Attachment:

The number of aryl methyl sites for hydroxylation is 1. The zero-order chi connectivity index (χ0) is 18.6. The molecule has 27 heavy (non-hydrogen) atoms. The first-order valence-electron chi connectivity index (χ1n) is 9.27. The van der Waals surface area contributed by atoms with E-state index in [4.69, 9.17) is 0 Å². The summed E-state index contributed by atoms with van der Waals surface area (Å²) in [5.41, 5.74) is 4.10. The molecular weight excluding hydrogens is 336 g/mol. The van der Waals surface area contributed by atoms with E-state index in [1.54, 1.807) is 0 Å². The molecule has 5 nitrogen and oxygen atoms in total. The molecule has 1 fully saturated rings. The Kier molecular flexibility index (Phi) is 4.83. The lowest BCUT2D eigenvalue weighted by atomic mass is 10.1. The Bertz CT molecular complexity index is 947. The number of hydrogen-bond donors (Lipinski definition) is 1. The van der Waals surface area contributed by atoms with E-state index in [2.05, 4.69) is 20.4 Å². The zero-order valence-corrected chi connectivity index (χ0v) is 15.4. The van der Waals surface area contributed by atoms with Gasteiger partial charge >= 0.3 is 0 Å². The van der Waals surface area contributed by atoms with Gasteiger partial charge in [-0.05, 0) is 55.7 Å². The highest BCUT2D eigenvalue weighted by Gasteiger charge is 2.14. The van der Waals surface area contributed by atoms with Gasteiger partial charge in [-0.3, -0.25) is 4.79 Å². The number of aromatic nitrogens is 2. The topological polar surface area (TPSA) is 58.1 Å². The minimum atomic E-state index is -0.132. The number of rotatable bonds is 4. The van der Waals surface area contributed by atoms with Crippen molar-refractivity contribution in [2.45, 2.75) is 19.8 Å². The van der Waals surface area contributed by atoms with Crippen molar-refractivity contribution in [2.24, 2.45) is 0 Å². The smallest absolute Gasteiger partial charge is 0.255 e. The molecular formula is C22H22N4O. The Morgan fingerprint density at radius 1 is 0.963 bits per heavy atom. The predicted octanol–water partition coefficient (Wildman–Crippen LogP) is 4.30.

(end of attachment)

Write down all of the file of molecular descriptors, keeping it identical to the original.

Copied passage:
The number of aryl methyl sites for hydroxylation is 1. The zero-order chi connectivity index (χ0) is 18.6. The molecule has 27 heavy (non-hydrogen) atoms. The first-order valence-electron chi connectivity index (χ1n) is 9.27. The van der Waals surface area contributed by atoms with E-state index in [4.69, 9.17) is 0 Å². The summed E-state index contributed by atoms with van der Waals surface area (Å²) in [5.41, 5.74) is 4.10. The molecular weight excluding hydrogens is 336 g/mol. The van der Waals surface area contributed by atoms with E-state index in [1.54, 1.807) is 0 Å². The molecule has 5 nitrogen and oxygen atoms in total. The molecule has 1 fully saturated rings. The Kier molecular flexibility index (Phi) is 4.83. The lowest BCUT2D eigenvalue weighted by atomic mass is 10.1. The Bertz CT molecular complexity index is 947. The number of hydrogen-bond donors (Lipinski definition) is 1. The van der Waals surface area contributed by atoms with E-state index in [2.05, 4.69) is 20.4 Å². The zero-order valence-corrected chi connectivity index (χ0v) is 15.4. The van der Waals surface area contributed by atoms with Gasteiger partial charge >= 0.3 is 0 Å². The van der Waals surface area contributed by atoms with Gasteiger partial charge in [-0.05, 0) is 55.7 Å². The highest BCUT2D eigenvalue weighted by Gasteiger charge is 2.14. The van der Waals surface area contributed by atoms with Gasteiger partial charge in [-0.3, -0.25) is 4.79 Å². The number of aromatic nitrogens is 2. The topological polar surface area (TPSA) is 58.1 Å². The minimum atomic E-state index is -0.132. The number of rotatable bonds is 4. The van der Waals surface area contributed by atoms with Crippen molar-refractivity contribution in [2.45, 2.75) is 19.8 Å². The van der Waals surface area contributed by atoms with Crippen molar-refractivity contribution in [2.24, 2.45) is 0 Å². The smallest absolute Gasteiger partial charge is 0.255 e. The molecular formula is C22H22N4O. The Morgan fingerprint density at radius 1 is 0.963 bits per heavy atom. The predicted octanol–water partition coefficient (Wildman–Crippen LogP) is 4.30.